In 1485, Henry Tudor won the battle of Bosworth against Richard III, becoming Henry VII, the founder of one of the greatest dynasties of English history. His victory marked the end of the civil war between the noble houses of York and Lancaster known as the War of the Roses (1455-1485). To reinforce his position on the throne, the newly-risen king, who strongly believed in the political benefits of dynastic marriages, married, in 1486, Elizabeth of York, the daughter of Edward IV. Henry VII turned out to be a cautious and thrifty politician, trusting nobody, and concerned, above all, about reinforcing the centralized national state.
That is why, he created the Court of Star Chamber, a new institution developed out of a judicial committee of the King's Council; he protected the interests of the rising bourgeoisie and of the new nobility (instead of those of the old' noble houses) and created the merchant fleet. The ensuing economic development and political stability at home caused literacy to extend among the people at large: reading and writing ceased to be the monopoly of the clergy, and prosperous towns founded grammar schools with the material support of the local authorities.
[...] With its spirit of inquiry and its vision of the ancient freedom of Greek and Roman thought, the Renaissance was transplanted, in early sixteenth century, from the continent to bloom afresh in England. The interest in classical learning in England was boosted by private donations of ancient manuscripts to the Universities of Oxford and Cambridge. “William Grocyn, the first teacher of Oxford, Thomas Linacre, who taught Greek to Erasmus and Thomas Morus, John Colet, the founder of St-Paul's School, the first English secondary school devoted to the New Learning, established the teaching of Greek on sound principles and wrote grammatical works and translations” (Gavriliu, 2000: 72-3). [...]
[...] The first half of the century witnessed the revival of lyrical poetry through the introduction of the sonnet (Thomas Wyatt and Henry Howard), the rise of the secular drama (the early comedies and tragedies) and the emergence of urbane prose (Sir Thomas Morus). Moreover, the second half of the century, and particularly its final decades, brought about an unprecedented surge of creativity, especially in poetry and drama writing: In the brief space of some ten to fifteen years, what had been until then an essentially imitative literature looking towards the continent for its models came suddenly into its own, and the poetry of Sidney and Spenser, Marlowe and Shakespeare not only projected England to the forefront of the European scene, but set new standards against which the drama and poetry of future generations would be judged. [...]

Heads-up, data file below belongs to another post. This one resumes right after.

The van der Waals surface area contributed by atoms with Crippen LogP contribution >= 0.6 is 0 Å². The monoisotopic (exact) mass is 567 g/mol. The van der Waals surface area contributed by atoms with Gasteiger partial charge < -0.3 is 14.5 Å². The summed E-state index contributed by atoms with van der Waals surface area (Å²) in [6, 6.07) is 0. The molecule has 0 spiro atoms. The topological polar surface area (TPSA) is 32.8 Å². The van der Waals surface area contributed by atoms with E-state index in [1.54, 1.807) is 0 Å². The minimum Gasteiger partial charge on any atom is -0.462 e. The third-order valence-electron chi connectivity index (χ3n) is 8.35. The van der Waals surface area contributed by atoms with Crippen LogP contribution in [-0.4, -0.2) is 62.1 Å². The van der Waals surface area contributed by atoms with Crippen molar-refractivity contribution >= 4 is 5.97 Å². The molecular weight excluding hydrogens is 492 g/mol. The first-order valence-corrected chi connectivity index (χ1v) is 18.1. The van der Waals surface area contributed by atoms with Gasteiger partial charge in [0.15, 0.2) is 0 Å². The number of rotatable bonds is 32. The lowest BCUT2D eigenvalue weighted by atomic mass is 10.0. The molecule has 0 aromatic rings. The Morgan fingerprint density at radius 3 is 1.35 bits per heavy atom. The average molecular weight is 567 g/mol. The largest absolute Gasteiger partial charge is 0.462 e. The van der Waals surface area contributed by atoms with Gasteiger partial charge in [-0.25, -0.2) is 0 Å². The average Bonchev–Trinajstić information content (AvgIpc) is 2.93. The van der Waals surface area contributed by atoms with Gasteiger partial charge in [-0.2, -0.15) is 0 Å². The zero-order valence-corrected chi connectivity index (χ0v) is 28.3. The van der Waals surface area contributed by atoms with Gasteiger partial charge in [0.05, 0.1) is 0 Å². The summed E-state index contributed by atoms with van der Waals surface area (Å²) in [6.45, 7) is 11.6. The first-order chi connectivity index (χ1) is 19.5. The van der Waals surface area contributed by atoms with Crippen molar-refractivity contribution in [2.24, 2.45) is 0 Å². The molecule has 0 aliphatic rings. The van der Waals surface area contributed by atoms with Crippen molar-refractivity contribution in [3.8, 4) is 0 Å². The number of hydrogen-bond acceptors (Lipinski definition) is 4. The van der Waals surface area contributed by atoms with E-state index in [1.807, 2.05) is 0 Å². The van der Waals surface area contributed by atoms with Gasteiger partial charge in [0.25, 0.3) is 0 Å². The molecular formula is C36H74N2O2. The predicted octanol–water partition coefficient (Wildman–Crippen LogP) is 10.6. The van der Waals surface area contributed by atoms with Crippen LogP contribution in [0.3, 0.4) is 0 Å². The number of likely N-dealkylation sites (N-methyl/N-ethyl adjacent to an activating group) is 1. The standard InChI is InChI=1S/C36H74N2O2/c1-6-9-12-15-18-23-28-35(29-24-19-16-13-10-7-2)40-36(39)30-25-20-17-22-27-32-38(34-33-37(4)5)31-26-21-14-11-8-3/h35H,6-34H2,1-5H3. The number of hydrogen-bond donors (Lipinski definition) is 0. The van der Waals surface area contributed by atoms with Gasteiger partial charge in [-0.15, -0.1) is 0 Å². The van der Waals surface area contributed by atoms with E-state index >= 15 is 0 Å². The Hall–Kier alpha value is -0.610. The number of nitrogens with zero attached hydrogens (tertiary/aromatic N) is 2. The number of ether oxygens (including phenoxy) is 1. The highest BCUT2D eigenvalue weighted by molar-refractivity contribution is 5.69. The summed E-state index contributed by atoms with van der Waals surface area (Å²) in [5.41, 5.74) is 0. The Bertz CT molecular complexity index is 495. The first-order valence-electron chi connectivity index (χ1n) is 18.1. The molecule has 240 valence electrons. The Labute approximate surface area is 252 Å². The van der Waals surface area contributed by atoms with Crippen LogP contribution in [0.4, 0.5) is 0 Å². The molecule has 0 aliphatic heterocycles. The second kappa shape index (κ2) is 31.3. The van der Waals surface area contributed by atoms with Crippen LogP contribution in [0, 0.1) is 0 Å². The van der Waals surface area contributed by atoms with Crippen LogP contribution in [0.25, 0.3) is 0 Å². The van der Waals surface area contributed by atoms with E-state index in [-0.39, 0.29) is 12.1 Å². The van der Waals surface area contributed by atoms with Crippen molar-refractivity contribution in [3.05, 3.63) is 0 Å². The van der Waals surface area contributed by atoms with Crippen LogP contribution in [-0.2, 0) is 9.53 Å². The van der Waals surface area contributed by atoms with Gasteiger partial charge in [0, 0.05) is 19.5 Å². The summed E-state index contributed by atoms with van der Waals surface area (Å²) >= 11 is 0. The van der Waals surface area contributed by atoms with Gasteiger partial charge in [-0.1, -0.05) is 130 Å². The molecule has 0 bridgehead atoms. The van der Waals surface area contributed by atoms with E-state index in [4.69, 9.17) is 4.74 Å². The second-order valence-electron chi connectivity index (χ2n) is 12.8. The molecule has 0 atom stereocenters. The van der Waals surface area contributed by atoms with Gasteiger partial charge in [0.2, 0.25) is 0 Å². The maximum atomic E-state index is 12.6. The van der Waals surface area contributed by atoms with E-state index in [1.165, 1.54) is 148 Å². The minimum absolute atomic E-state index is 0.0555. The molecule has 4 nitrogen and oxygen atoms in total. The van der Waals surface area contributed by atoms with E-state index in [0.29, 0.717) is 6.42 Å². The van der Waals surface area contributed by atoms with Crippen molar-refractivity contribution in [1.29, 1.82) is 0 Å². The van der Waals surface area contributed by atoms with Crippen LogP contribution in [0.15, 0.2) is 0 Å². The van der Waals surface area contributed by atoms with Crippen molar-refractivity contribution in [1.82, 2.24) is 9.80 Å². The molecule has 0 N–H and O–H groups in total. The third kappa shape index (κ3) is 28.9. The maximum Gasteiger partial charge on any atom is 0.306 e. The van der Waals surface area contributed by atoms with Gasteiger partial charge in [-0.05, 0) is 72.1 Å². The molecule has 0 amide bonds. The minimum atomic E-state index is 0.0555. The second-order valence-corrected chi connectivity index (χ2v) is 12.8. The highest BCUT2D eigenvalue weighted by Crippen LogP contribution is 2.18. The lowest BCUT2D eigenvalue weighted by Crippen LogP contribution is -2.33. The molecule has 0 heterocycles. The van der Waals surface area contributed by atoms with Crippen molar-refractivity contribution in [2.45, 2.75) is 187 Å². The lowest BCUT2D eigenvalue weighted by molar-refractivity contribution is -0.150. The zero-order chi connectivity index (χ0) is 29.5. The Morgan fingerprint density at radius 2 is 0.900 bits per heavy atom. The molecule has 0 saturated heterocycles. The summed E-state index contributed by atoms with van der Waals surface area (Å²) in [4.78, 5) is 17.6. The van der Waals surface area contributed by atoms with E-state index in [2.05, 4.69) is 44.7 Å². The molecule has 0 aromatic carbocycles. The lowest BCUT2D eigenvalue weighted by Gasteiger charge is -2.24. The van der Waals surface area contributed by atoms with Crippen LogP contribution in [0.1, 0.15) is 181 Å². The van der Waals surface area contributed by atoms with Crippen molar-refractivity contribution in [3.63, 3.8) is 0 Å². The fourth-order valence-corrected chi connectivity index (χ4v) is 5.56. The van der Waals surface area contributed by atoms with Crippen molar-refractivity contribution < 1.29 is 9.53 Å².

[...] (Mary's execution turned her into martyr, the innocent romantic victim of tyrannical jealousy”. Gavriliu, 2002: 82) Last but not least, during the last years of Elizabeth's reign, after the English failure in Ireland (1598-99) brought disgrace upon one of the queen's former favourites, Robert Devereux, the Earl of Essex, another plot threatened Elizabeth's position on the throne in 1601: Intelligent, well-educated, handsome, generous and courageous, Essex was, as Ophelia said of Hamlet expectancy and rose of the fair state”. He soon won the heart if not the mind of the aging queen, became a member of the Privy Council and gathered about him a group of brilliant young aristocrats including the Earl of Southampton, Shakespeare's patron. [...]
[...] But, as Roston rightfully points out, Renaissance was far more than a revival of classical learning or the imitation of an ancient style. It represented, rather, a complex shift in human thought of which the return to classical models was more a symptom than a cause” (1982: 4). This search for new ‘styles of thought' of the Renaissance, that would provide a counterweight to those dominating the Middle Ages, materialised in Humanism, characterised by interest in man, asserting the intrinsic worth of human life. [...]
[...] That young Edward was raised as a bigoted Protestant and his uncle was the leader of the Protestant faction in the Privy Council favoured the evolution of the Church of England along clearly Protestant lines. In 1549, the Act of Uniformity was passed by the House of Lords, making the Catholic Mass illegal and introducing the Book of Common Prayer, which embodied Protestant doctrines. more radical Book of Common Prayer was passed in the Second Act of Uniformity in 1552.) The architect of these reforms was Thomas Cranmer, Archbishop of Canterbury. [...]
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